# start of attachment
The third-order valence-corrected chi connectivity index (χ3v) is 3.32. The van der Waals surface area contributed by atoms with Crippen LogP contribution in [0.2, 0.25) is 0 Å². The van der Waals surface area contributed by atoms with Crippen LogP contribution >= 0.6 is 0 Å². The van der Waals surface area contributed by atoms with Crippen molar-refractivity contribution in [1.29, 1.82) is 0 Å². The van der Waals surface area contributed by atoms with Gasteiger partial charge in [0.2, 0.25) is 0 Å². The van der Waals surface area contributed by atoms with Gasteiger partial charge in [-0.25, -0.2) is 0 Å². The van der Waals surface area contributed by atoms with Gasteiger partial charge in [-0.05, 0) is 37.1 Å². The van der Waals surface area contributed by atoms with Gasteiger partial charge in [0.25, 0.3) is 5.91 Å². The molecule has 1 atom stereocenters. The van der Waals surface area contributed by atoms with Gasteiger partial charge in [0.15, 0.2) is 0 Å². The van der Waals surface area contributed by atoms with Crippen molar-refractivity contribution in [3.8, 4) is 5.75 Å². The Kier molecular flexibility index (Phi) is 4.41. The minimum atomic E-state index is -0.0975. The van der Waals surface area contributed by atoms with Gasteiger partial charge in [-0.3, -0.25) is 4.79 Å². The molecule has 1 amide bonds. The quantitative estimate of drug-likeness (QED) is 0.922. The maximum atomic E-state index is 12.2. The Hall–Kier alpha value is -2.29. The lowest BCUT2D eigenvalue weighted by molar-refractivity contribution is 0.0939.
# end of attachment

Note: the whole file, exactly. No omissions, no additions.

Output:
The third-order valence-corrected chi connectivity index (χ3v) is 3.32. The van der Waals surface area contributed by atoms with Crippen LogP contribution in [0.2, 0.25) is 0 Å². The van der Waals surface area contributed by atoms with Crippen LogP contribution >= 0.6 is 0 Å². The van der Waals surface area contributed by atoms with Crippen molar-refractivity contribution in [1.29, 1.82) is 0 Å². The van der Waals surface area contributed by atoms with Gasteiger partial charge in [0.2, 0.25) is 0 Å². The van der Waals surface area contributed by atoms with Gasteiger partial charge in [-0.25, -0.2) is 0 Å². The van der Waals surface area contributed by atoms with Gasteiger partial charge in [-0.05, 0) is 37.1 Å². The van der Waals surface area contributed by atoms with Gasteiger partial charge in [0.25, 0.3) is 5.91 Å². The molecule has 1 atom stereocenters. The van der Waals surface area contributed by atoms with Gasteiger partial charge in [0.15, 0.2) is 0 Å². The van der Waals surface area contributed by atoms with Crippen molar-refractivity contribution in [3.8, 4) is 5.75 Å². The Kier molecular flexibility index (Phi) is 4.41. The minimum atomic E-state index is -0.0975. The van der Waals surface area contributed by atoms with Gasteiger partial charge in [-0.3, -0.25) is 4.79 Å². The molecule has 1 amide bonds. The quantitative estimate of drug-likeness (QED) is 0.922. The maximum atomic E-state index is 12.2. The Hall–Kier alpha value is -2.29. The lowest BCUT2D eigenvalue weighted by molar-refractivity contribution is 0.0939.